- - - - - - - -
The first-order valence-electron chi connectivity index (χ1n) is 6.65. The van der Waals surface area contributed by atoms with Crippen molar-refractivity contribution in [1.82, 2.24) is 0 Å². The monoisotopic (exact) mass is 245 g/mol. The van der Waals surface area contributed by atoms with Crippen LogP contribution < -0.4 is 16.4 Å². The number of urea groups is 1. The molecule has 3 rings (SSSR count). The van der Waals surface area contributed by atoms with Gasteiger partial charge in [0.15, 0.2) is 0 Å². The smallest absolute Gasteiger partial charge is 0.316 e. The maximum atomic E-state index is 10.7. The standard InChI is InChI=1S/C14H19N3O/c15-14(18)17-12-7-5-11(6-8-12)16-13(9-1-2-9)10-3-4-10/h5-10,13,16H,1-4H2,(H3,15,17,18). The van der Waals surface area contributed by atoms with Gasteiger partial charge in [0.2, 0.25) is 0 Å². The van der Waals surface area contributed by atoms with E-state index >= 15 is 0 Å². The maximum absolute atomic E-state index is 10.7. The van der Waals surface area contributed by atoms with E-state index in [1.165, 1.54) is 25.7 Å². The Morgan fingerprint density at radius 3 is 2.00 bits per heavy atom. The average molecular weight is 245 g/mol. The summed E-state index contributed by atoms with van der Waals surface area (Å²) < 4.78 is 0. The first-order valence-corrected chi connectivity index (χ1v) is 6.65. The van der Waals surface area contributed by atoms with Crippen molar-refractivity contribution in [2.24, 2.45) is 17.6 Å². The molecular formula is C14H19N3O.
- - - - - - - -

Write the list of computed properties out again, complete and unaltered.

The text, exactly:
The first-order valence-electron chi connectivity index (χ1n) is 6.65. The van der Waals surface area contributed by atoms with Crippen molar-refractivity contribution in [1.82, 2.24) is 0 Å². The monoisotopic (exact) mass is 245 g/mol. The van der Waals surface area contributed by atoms with Crippen LogP contribution < -0.4 is 16.4 Å². The number of urea groups is 1. The molecule has 3 rings (SSSR count). The van der Waals surface area contributed by atoms with Gasteiger partial charge in [0.15, 0.2) is 0 Å². The smallest absolute Gasteiger partial charge is 0.316 e. The maximum atomic E-state index is 10.7. The standard InChI is InChI=1S/C14H19N3O/c15-14(18)17-12-7-5-11(6-8-12)16-13(9-1-2-9)10-3-4-10/h5-10,13,16H,1-4H2,(H3,15,17,18). The van der Waals surface area contributed by atoms with Gasteiger partial charge in [0.2, 0.25) is 0 Å². The van der Waals surface area contributed by atoms with E-state index >= 15 is 0 Å². The maximum absolute atomic E-state index is 10.7. The van der Waals surface area contributed by atoms with E-state index in [1.165, 1.54) is 25.7 Å². The Morgan fingerprint density at radius 3 is 2.00 bits per heavy atom. The average molecular weight is 245 g/mol. The summed E-state index contributed by atoms with van der Waals surface area (Å²) < 4.78 is 0. The first-order valence-corrected chi connectivity index (χ1v) is 6.65. The van der Waals surface area contributed by atoms with Crippen molar-refractivity contribution in [2.24, 2.45) is 17.6 Å². The molecular formula is C14H19N3O.